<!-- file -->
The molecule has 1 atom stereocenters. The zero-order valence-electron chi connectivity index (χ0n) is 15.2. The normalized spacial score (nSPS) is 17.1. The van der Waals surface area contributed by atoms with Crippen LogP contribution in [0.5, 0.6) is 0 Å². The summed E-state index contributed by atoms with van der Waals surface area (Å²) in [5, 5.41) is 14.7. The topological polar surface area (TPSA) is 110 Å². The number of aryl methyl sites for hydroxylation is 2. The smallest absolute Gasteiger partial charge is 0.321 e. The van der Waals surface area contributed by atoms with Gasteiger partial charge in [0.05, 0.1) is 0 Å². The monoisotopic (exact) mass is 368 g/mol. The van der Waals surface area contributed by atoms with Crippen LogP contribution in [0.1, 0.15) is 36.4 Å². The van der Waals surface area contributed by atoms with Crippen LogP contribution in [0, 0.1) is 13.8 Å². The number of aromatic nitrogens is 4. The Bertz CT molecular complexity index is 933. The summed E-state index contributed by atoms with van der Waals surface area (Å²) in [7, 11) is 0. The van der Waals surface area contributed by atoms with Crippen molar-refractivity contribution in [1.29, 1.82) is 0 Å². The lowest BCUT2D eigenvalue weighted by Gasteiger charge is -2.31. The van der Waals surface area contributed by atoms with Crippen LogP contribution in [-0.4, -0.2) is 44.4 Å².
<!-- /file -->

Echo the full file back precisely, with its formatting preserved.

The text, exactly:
The molecule has 1 atom stereocenters. The zero-order valence-electron chi connectivity index (χ0n) is 15.2. The normalized spacial score (nSPS) is 17.1. The van der Waals surface area contributed by atoms with Crippen LogP contribution in [0.5, 0.6) is 0 Å². The summed E-state index contributed by atoms with van der Waals surface area (Å²) in [5, 5.41) is 14.7. The topological polar surface area (TPSA) is 110 Å². The number of aryl methyl sites for hydroxylation is 2. The smallest absolute Gasteiger partial charge is 0.321 e. The van der Waals surface area contributed by atoms with Gasteiger partial charge in [0.05, 0.1) is 0 Å². The monoisotopic (exact) mass is 368 g/mol. The van der Waals surface area contributed by atoms with Crippen LogP contribution in [0.1, 0.15) is 36.4 Å². The van der Waals surface area contributed by atoms with Crippen LogP contribution in [0, 0.1) is 13.8 Å². The number of aromatic nitrogens is 4. The Bertz CT molecular complexity index is 933. The summed E-state index contributed by atoms with van der Waals surface area (Å²) in [7, 11) is 0. The van der Waals surface area contributed by atoms with Crippen molar-refractivity contribution in [1.29, 1.82) is 0 Å². The lowest BCUT2D eigenvalue weighted by Gasteiger charge is -2.31. The van der Waals surface area contributed by atoms with Crippen LogP contribution in [-0.4, -0.2) is 44.4 Å².